By New Times
By Derek Askey
By Mark Deming
By Serene Dominic
By Jason Keil
By Robrt L. Pela and Amy Silverman
By Jeff Moses
By Serene Dominic
Daniel Smith usually gets by with a little help from his friends, but lately he's been getting a lot. In the case of the heavenly new album Ships, released by this musical mastermind under the new, all-purpose moniker Danielson, that means contributions from at least 30 of his family and friends.
Ships was born out of a six-song project with fellow cracked tunesmiths Deerhoof, and it eventually swelled to an epic recording that includes a boatload of musical guests, including Smith's family, singer-songwriter Sufjan Stevens, and producer Steve Albini, among many others. While Smith has spread the love before, bringing in multiple musicians on past efforts, Ships is a who's who of his insular musical world.
Smith explains away what sounds like collaborative overload with a verbal shrug. The two-year effort "was very organic," he insists. "As a policy, I try not to over-plan or over-think things, and try to keep things as spontaneous as possible in terms of the recording process."
The weight of the contributions, the scale of the near-apocalyptic storytelling, and the complex orchestrations all conspire to make Ships a rewarding and challenging piece of musical art. It's at once the most accessible and ambitious project from the hyper-creative and spiritual Smith, another vision from his intricate, homespun universe. His all-consuming cosmology can be confusing; fortunately, on Ships, some of the heavy scripture and allusion are tempered by personal reflection and narrative.
This may have something to do with why the album is getting well-deserved raves from places like Pitchfork, which gave the album an un-Pitchfork-like 9.1. The review was "completely above and beyond anything we'd dreamed of," says Smith. "Pretty much you can just stop there, these days. That one review alone has completely turned everything around."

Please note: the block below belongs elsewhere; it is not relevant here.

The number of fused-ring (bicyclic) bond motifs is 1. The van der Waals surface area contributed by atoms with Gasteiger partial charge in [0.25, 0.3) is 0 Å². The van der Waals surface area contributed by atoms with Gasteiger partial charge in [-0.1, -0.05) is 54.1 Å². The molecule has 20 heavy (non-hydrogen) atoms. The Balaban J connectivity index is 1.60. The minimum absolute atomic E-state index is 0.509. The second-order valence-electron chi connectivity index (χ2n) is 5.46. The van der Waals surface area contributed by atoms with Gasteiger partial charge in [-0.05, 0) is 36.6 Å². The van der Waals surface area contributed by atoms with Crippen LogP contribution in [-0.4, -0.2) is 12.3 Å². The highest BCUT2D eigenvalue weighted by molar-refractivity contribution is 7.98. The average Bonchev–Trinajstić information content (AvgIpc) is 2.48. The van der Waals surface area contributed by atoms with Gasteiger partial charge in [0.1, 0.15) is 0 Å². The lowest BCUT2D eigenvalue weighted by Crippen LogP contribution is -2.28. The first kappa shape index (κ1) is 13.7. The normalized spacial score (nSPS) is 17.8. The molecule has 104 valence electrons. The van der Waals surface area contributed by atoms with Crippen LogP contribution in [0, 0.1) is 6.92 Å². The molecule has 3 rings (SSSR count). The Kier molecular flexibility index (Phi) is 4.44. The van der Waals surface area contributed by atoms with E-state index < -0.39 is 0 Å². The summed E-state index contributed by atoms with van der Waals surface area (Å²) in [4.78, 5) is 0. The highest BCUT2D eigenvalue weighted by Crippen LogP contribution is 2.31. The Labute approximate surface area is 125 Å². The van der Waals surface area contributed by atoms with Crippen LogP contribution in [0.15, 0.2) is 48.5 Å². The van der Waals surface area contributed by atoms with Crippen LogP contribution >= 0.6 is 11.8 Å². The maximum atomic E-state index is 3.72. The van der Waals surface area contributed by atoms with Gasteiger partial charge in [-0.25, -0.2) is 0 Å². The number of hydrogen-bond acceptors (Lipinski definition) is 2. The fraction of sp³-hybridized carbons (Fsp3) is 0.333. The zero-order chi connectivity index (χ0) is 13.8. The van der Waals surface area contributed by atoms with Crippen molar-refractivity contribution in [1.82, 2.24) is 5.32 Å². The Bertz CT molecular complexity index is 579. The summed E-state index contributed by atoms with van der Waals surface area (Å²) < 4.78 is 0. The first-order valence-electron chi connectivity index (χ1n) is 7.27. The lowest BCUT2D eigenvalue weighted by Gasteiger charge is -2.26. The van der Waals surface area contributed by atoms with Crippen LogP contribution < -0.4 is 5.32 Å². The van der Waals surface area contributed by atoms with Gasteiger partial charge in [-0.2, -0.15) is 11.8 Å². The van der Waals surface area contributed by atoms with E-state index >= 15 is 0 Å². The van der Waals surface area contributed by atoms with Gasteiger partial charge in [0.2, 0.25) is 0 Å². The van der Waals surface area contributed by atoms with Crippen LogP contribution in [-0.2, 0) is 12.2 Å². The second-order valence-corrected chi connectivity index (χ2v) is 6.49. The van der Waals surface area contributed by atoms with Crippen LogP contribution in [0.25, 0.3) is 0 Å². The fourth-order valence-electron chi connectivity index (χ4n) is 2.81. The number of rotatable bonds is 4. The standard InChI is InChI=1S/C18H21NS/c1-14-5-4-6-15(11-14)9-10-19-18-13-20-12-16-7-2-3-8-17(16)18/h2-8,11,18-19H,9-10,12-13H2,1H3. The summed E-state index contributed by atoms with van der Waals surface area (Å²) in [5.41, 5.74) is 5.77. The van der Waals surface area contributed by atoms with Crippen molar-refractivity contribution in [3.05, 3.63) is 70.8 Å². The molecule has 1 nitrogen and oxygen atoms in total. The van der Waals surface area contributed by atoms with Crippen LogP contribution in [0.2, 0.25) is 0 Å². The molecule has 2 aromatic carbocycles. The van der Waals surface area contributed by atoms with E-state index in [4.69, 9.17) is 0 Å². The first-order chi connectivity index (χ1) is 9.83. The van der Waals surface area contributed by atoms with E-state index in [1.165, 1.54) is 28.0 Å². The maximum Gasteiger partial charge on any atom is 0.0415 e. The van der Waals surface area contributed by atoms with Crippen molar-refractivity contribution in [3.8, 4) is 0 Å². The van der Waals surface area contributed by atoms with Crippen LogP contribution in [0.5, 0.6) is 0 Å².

Smith's musical projects have evolved and changed over time. Originally inspired by the disparate influences of college radio, punk rock, and the gospel music his father composed and played around the house, Smith has found a way to make a lot of heavenly noise. He's variously released recordings and performed as the Danielson Famile, Tri-Danielson, Br. Danielson, and, most recently, the boiled-down Danielson.
The Danielson Famile, a band consisting of his four brothers and sisters and a few childhood friends, was originally formed for Smith's master's thesis from Rutgers University. The first performance showcased the Famile playing ramped-up, playful indie odes to the man on high, featuring Smith's jagged, hard-strumming compositions augmented by hand claps, bells, naive choruses, and Smith's helium-flecked vocals, which have since mellowed slightly with age. He still chirps, and there is still much all-together-now vocalizing, but some of the manic energy and musical urgency of earlier recordings has been tempered by a warm, thankful glow.
"For this record, I'm calling everything Danielson, because it's not really technically the Famile," says Smith. "The Famile was a kind of strict decision to make sure everyone from the family was there -- I didn't want it to turn into calling everything the Beach Boys even though it's Brian Wilson. I don't want to do that -- I want to be able to honor the people who are there."
Currently in the middle of a full U.S. tour, the Danielship is about to touch down in Arizona for the first time. In shows past, Smith and crew have performed wearing homemade doctor and nurse uniforms, while at other times, Smith has performed entire tours singing and playing guitar inside a 10-foot-tall papier-mâch&ecute; tree with only his arms and head visible.
Will the nine-fruit tree make an appearance in Phoenix? "No, it will not. That is absolutely taking a long break," Smith says. "It's real sweaty and I was in that thing for a couple days in a row. I'm very happy to be in the new uniforms, that's for sure."